misadventures on Lasqueti Island B.C.

Nobody goes to Lasqueti. Nobody I’ve ever spoken to.

I’d heard rumours:

Lasqueti has no cars. Roads are unpaved. Tourists not welcome. Private ferry runs on demand. People live off the grid. …

Turns out most of that is untrue.

Centurion VII, a 60 person passenger ferry, runs regularly in the summer from French Creek marina, close to Parksville. Tourists cannot bring cars.

There are about 425 permanent residents (6 months / year or more) and they do look like hippies. Men don’t use razors. Young women forget to put on a brassiere some mornings.

However, Statistics Canada reports that Lasqueti Island is the most highly educated community in the province. Residents represent diverse professions, from poets, artists, physicists, professional consultants and professional musicians to fishermen, loggers, tree planters and commercial agriculturalists.

Life is off grid. Power comes from solar panels, wind generators, diesel generators and propane.

All 73 square kilometres is designated park or privately owned. No squatters.

I could live there. High-speed internet is available.

No campgrounds. One hotel and a handful of rooms for rent.

read more – Life off the grid: What’s going on in Lasqueti Island?

I rolled my bike on to the first ferry. Planned to explore the island on a sunny day. 

It was busy in July. Locals and their visitors make frequent trips back and forth to Vancouver Island. 

I was happy having just mailed the last of my videos to Gymnastics Canada. I’m about about as free as you can be

The cycling is excellent. Roads aren’t paved, but they are nicely surfaced. (I was warned that people fly over the handlebars when hitting unexpected washboard at high speed.)

Locals all own motor vehicles but hardly ever drive them. There’s no place to go. Very little traffic. 

About 12km along I got a flat rear tire. Sadly I’d not bothered to throw tools and an extra tube into my pack. 

Oh well, I was still happy to have visited. I started walking the bike back. 

The third vehicle to pass stopped and offered me a ride. He was a cyclist who first come to Lasqueti 1981, reading about the little known destination in a Yachting magazine. Now retired, he spends 7 months in Canada, 5 months motor touring New Zealand each year. 

With about a km left to push-a-bike I decided to stop at one of the amazing low tide bays. 

It was a short steep-slope scramble down to the water. I stepped into a wasp’s nest. First time ever.

Freaking, I sprinted out into the mud only to lose a shoe in the muck. What could I do?

… I stood my ground slapping until every wasp was dead or fled. Then dug out my shoe.


Still, for some reason I remained happy. Stings hurt less than I would have expected. I counted at least nine. 

I arrived back at the dock with about 2 hours left before my return ferry.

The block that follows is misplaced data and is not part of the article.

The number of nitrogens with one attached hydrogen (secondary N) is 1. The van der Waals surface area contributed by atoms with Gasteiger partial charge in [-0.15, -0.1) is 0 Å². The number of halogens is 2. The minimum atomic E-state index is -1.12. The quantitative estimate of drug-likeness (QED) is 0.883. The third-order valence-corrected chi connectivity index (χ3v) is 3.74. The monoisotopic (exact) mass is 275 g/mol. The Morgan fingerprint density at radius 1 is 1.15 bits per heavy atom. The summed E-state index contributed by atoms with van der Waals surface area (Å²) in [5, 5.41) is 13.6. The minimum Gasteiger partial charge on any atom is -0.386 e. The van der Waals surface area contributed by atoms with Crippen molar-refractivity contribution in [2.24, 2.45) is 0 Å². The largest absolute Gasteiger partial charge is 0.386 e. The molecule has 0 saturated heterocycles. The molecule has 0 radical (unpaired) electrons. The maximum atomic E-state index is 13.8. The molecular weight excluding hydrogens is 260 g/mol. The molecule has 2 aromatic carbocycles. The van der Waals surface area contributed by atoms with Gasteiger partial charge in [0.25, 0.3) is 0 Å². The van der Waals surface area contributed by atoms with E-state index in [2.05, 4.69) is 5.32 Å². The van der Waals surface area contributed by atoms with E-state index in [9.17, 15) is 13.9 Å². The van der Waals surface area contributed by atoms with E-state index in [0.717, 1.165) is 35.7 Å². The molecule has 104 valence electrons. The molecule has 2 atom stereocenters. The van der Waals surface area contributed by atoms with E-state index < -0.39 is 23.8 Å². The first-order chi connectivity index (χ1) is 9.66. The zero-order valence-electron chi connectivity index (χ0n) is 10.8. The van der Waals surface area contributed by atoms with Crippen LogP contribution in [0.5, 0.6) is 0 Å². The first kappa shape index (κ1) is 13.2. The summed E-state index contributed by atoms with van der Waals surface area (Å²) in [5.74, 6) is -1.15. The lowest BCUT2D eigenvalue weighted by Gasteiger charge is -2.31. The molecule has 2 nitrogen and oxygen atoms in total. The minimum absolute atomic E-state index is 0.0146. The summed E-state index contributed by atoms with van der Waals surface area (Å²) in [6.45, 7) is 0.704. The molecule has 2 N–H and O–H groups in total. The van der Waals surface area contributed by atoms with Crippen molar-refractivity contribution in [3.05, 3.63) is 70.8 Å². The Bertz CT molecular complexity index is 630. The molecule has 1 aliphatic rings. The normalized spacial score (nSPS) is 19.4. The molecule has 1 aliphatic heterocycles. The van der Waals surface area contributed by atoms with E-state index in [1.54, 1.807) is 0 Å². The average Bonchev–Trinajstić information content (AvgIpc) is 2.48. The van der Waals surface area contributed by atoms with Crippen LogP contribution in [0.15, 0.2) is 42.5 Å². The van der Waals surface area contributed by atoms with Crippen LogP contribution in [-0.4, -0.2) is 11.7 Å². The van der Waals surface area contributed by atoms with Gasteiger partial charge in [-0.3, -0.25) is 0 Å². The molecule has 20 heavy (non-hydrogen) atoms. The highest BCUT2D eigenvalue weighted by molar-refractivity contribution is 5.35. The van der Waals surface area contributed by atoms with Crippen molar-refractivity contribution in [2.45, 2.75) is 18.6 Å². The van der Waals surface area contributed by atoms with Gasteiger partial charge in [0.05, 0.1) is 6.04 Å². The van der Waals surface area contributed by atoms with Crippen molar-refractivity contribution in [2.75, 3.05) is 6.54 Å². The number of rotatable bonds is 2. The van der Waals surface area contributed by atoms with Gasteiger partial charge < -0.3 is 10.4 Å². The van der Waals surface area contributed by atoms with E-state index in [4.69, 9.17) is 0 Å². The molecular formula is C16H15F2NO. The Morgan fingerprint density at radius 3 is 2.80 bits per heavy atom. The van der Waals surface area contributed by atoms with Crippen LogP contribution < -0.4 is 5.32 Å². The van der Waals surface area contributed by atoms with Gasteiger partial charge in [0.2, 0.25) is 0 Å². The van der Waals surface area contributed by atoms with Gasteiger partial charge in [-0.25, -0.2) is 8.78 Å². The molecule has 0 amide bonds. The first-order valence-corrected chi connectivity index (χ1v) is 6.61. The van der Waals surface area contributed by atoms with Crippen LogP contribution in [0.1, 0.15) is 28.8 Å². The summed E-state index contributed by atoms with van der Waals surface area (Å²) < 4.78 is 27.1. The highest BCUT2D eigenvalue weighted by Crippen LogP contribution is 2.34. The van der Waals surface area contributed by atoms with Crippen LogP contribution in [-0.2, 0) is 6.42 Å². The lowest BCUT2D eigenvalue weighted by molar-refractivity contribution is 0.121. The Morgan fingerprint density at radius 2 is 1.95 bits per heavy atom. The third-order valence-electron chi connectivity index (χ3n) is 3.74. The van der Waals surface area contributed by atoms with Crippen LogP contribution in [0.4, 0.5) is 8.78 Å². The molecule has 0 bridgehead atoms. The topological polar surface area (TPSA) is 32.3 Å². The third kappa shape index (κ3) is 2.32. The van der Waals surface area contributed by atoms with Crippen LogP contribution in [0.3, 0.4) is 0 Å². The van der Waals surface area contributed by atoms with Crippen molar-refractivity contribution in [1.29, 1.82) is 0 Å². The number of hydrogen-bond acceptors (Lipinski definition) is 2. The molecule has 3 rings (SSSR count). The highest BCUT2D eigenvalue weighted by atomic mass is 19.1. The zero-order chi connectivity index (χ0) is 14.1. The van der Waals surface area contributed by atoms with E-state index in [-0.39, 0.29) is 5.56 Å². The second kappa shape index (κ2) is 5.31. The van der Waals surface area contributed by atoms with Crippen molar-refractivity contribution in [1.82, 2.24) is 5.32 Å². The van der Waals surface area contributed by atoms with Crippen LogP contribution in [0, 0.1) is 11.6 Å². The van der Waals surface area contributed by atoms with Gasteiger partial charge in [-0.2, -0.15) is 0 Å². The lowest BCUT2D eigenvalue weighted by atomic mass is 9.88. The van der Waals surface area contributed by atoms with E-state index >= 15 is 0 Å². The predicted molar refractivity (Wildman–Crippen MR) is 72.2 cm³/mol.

Called my Dad to inform about my useless wheels and dirty, wasp-stung condition. He would pick me up on the other side. 

I ordered some Salmon chowder. And enjoyed the gorgeous day. 

I’d definitely recommend you cycle Lasqueti. Kayaking would be good too. If you come over by ferry bring some sort of transportation.

Click PLAY or watch some drone footage on YouTube.


Chile January 2018

If all goes well I’ll be headed for Patagonia via Chile in January. I was last there February 2015.

Goal will be hiking, cycling and kayaking during the South American summer.

Lonely Planet named Chile their #1 travel destination for 2018.

Click PLAY or watch a travel promo on YouTube.

Chile is far from perfect. Here are all the things I don’t like about the nation.

I may be spending more time on the Argentinian side this time.

kayaking Desolation Sound

After our spiritual leader – Blill – led our hiking group down from Manzanita hut to civilization, we had 2 extra days on a B.C. hiking holiday.

What to do?

start of the Sunshine Coast Trail

We decided to rent kayaks on Okeover inlet and paddle into the Marine Park. It was inexpensive. C$31 each for an assortment of fibreglass and plastic singles and doubles.

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The weather on the water was fantastic. Very calm.

When it got too hot – needless to say – water fights broke out.

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This area is known for Oyster farms.


One oddity was seeing a deer in the salt water. It needed salt, we assumed.


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See the full resolution photos on flickr.


Expedition Idaho – the movie

Expedition Idaho Trailer, just released.

Click PLAY or watch it on YouTube.

Expedition Idaho 2011 was a 6 day, 500mi adventure race hosted by Dave Adlard.

Legendary Randy Ericksen will be releasing the full official video early in the new year.

ExpId winners Thule went on to win the World Championships in Tasmania.